Weasel word warning
Hey, that's some fancy alliteration if I may say so myself. And those last three words had a lot of "s" sounds in it, like Severus Snape. I gave up on Harry Potter after Goblet of Fire left me yawning so much I nearly broke my jaw. True story.
There are two problems with using services such as OpenDNS and Google Public DNS (referred to henceforth as just Google in this post). The first is the obvious issue with latency; when you're accessing a DNS server in a distant country you'll [virtually] never get the same performance as a server running locally, especially so if its at your ISP. Well, unless your ISP really, really, really sucks, and particularly in Australia this isn't a far out possibility. Needless to say, APC and other magazines that sound like surge protector manufacturers have had articles discussing the issue of latency.
This isn't the focus of this post so I won't go into this aspect of it for too much longer, suffice to say my pings were on average two significant figures shorter when using my ISP's DNS servers than Google and OpenDNS.
Okay, what’s the real issue?
The second isn't a technological problem with the services themselves, but rather the way some people talk about them. Much like many of my American comrades have to endure the frustration of hearing about body scanners taking naked pictures without much talk at all about the inherent safety risks that intense radiation presents, people only seem to discuss the issue of open DNS services being speed.
The question is: do you trust Google, OpenDNS or your ISP? Or perhaps a more pertinent question: out of Google, OpenDNS and your ISP, which do you trust the most?
What do I mean by trust? I'd answer you, but I hate rhetorical questions, mainly because I can never spell the word rhetorical.
Trust issue one: Tinfoilhatism
Particularly in the UK where services like Phorm have become infamous (notorious you could say), ISPs have realised they can milk their customers out of more money by turning DNS into another source of revenue. Ah I hear you say, do they pass those savings onto you? Tee hee, you're funny ;).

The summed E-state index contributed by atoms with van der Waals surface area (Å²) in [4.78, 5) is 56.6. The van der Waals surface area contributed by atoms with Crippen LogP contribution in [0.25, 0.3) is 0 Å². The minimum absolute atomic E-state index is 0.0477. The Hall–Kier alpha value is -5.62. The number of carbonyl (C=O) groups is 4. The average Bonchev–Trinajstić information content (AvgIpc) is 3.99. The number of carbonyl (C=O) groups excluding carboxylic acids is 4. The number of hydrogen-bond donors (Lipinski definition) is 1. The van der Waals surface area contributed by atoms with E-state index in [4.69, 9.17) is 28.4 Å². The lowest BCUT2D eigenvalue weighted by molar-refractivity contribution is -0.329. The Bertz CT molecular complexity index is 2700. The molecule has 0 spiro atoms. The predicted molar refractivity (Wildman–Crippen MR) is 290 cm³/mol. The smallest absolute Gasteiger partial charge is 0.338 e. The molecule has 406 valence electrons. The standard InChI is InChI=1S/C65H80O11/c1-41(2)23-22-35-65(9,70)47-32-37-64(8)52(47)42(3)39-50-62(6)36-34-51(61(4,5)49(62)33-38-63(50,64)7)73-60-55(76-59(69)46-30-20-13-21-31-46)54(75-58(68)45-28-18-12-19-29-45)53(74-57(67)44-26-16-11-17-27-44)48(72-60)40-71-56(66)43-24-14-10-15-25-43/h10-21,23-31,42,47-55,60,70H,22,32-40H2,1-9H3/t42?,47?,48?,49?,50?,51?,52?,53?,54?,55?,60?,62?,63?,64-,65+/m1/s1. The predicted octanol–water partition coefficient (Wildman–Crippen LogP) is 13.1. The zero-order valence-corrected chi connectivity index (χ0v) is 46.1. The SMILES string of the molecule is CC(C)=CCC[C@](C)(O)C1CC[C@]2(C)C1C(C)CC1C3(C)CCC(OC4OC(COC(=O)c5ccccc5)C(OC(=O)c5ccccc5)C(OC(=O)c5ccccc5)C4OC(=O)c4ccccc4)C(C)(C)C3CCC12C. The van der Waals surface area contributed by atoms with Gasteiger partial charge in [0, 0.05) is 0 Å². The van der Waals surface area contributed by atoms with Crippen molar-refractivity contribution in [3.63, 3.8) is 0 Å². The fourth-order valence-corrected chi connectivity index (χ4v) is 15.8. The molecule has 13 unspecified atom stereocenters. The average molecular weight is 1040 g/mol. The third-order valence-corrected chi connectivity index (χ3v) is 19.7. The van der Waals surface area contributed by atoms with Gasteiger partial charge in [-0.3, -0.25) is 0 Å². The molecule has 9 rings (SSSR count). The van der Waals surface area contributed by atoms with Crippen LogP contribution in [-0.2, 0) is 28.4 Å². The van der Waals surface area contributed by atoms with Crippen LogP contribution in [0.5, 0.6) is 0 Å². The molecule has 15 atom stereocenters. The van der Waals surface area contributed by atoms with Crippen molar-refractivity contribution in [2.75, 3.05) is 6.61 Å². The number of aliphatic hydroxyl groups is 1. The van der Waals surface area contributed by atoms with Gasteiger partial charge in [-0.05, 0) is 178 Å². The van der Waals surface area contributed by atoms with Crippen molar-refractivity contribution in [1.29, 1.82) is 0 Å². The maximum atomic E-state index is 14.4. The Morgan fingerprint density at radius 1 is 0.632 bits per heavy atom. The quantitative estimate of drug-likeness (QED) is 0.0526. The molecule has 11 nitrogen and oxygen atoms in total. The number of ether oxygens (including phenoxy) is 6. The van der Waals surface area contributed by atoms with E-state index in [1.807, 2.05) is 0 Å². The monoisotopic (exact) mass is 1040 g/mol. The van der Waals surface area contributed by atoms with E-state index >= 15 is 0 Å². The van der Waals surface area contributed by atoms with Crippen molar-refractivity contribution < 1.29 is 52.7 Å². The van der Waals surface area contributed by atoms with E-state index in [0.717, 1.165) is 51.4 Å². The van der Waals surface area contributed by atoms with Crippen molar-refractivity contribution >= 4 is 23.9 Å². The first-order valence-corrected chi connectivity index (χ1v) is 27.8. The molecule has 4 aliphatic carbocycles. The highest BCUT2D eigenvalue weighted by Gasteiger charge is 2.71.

Some ISPs use DNS to hijack 404 page requests so instead of getting an error message from your browser, you get a page laden with ads, and a search engine box that gives referral money to the ISP. Its a minor annoyance for end users, and it wrecks havoc with services and software that rely on receiving a 404 to confirm a resource is unavailable. Some ISPs allow you to disable this behaviour, fortunately mine does. I wish they just didn't do it in the first place.
The more invasive form of this, and I consider it a brazen form of man-in-the-middle attack, is when ISPs actively mine the data that you're accessing online, and uses it for their own devious purposes. Advertising. Selling to intelligence agencies. Performing illegal electronic wire taps without an opt in. Having your IP addresses being resolved by a DNS server outside their control wouldn't stop this, but anything to make their lives more inconvenient and their logs more confusing is always a plus.
So we come to the question, do you trust that your ISP isn't performing this nonsense, or would you rather rely on OpenDNS or Google? Both are freemium outfits (AFAIK) but I can't help but think they'd be doing something sneaky to their free users. OpenDNS even hijacks 404 error pages by default too!
Trust issue two: Maintenance
One would think that by using DNS as a revenue source they'd hopefully invest more time and money in the DNS servers themselves, as I suspect many are running on cheap old boxes in basements gathering dust. DNS is a very unsexy, if necessary service that ISPs provide, not at all like that cool mirrored content that some ISPs still count towards quotas (COUGH Optus COUGH) and selective on-demand video and whatnot that's easy to advertise and makes a mockery of net neutrality. But that's for another post.
Because DNS is so terribly unsexy, many ISPs that run obligatory DNS servers simply don't enforce stringent security protocols when it comes to maintenance. DNS spoofing is real and is being actively performed in the wild, and while there are technological solutions (aka: marketing speak for patches) an alarming number of said servers are still vulnerable.
When looked at from this angle, I would think a service like OpenDNS (and to a lesser extent Google) who's very existence is dependent upon delivering reliable, secure DNS resolutions would be at the forefront of keeping their servers patched and bolted down. If an ISP in Australia has a botched DNS server, it affects their customers. If OpenDNS were to botch one of theirs, people around the world would be messed up, to afford ourselves the use of sophisticated networking parlance.
Good grief, that was an ordeal
Inevitably with me, despite generally erring on the side of caution with my refusal to use Chrome (Chromium and WebKit are just fine) and arming Firefox to the teeth with security and privacy extensions, I decided the risk that Optus is doing something fishy was worth it for the vastly improved performance. Besides, we'll be churning to Internode once this latest bill cycle is over, and I most certainly trust them more than Optus!